Skip Navigation LinksHome > October 2013 - Volume 19 - Issue 11 > Effects of Retinoids in Mouse Models of Colitis: Benefit or...
Inflammatory Bowel Diseases:
doi: 10.1097/MIB.0b013e31829cf1fc
Original Basic Science Articles

Effects of Retinoids in Mouse Models of Colitis: Benefit or Danger to the Gastrointestinal Tract?

Frey-Wagner, Isabelle PhD; Fischbeck, Anne PhD; Cee, Alexandra MSc; Leonardi, Irina MSc; Gruber, Sven; Becker, Eugenia MSc; Atrott, Kirstin; Lang, Silvia; Rogler, Gerhard MD, PhD

Supplemental Author Material
Collapse Box

Abstract

Background:

In vitro and in vivo data have shown that retinoid treatment promotes an anti-inflammatory milieu with few adverse effects toward the gastrointestinal tract. The in vivo studies reported here further evaluate retinoid effects in 2 mouse models of inflammatory bowel disease.

Method:

Chronic dextran sulfate sodium colitis was induced in age- and weight-matched C57Bl/6 mice by 4 cycles of dextran sulfate sodium administration (6–8 animals/group). At cycle 4, animals were administered 13-cis-retinoic acid (isotretinoin, 30 mg/kg) or vehicle (oral gavage) or 4-oxo-13-cis-retinoic acid (15 mg/kg, intraperitoneal) daily. T-cell transfer colitis was induced in CB17 SCID mice by transfer of naive CD4+CD62L+ T cells and treated by transfer of regulatory CD4+CD25+ T cells (4–6 animals/group); isolated from BALB/c mice after treatment with isotretinoin or vehicle, as above, for 2 weeks. Assessments included endoscopic and histological scores, myeloperoxidase activity, serum cytokines, and plasma isotretinoin levels.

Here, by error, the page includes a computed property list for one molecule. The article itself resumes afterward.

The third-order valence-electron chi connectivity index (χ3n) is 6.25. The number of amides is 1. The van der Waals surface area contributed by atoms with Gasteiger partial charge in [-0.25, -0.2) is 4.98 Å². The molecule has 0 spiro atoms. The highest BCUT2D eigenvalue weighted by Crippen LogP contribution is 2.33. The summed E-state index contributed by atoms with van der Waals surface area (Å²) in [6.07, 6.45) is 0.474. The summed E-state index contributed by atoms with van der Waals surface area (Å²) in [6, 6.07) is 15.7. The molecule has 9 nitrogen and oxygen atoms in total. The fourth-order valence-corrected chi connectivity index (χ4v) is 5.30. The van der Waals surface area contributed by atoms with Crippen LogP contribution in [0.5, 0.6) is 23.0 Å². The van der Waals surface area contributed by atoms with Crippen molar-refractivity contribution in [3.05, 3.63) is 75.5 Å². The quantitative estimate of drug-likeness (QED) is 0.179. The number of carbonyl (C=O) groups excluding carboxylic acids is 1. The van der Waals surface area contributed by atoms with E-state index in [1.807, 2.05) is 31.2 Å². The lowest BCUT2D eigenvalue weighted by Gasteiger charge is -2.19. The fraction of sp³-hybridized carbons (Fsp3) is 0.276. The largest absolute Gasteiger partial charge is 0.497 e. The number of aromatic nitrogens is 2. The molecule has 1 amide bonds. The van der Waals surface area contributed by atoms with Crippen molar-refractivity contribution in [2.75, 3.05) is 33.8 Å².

Results:

Retinoid-treated animals with colitis showed comparable changes in myeloperoxidase activity, and endoscopic and histological scores, versus untreated animals with colitis. Modest and comparable changes were seen in body weight and colon length in animals injected with naive T cells from isotretinoin-treated donors versus those injected with T cells from vehicle-treated donors. Retinoid treatment was consistently associated with lower interleukin-12 levels, which, after the transfer of naive T cells from isotretinoin-treated donors, supported isotretinoin-mediated predisposition of naive T cells toward reduced proinflammatory cytokine expression. Colitis had no effect on isotretinoin exposure.

Conclusions:

Retinoids attenuate the proinflammatory cytokine response in vivo, with only modest effects on body weight and parameters of gastrointestinal morphology.

Copyright © 2013 Crohn's & Colitis Foundation of America, Inc.

You currently do not have access to this article.

You may need to:

Note: If your society membership provides for full-access to this article, you may need to login on your society’s web site first.

Login

Search for Similar Articles
You may search for similar articles that contain these same keywords or you may modify the keyword list to augment your search.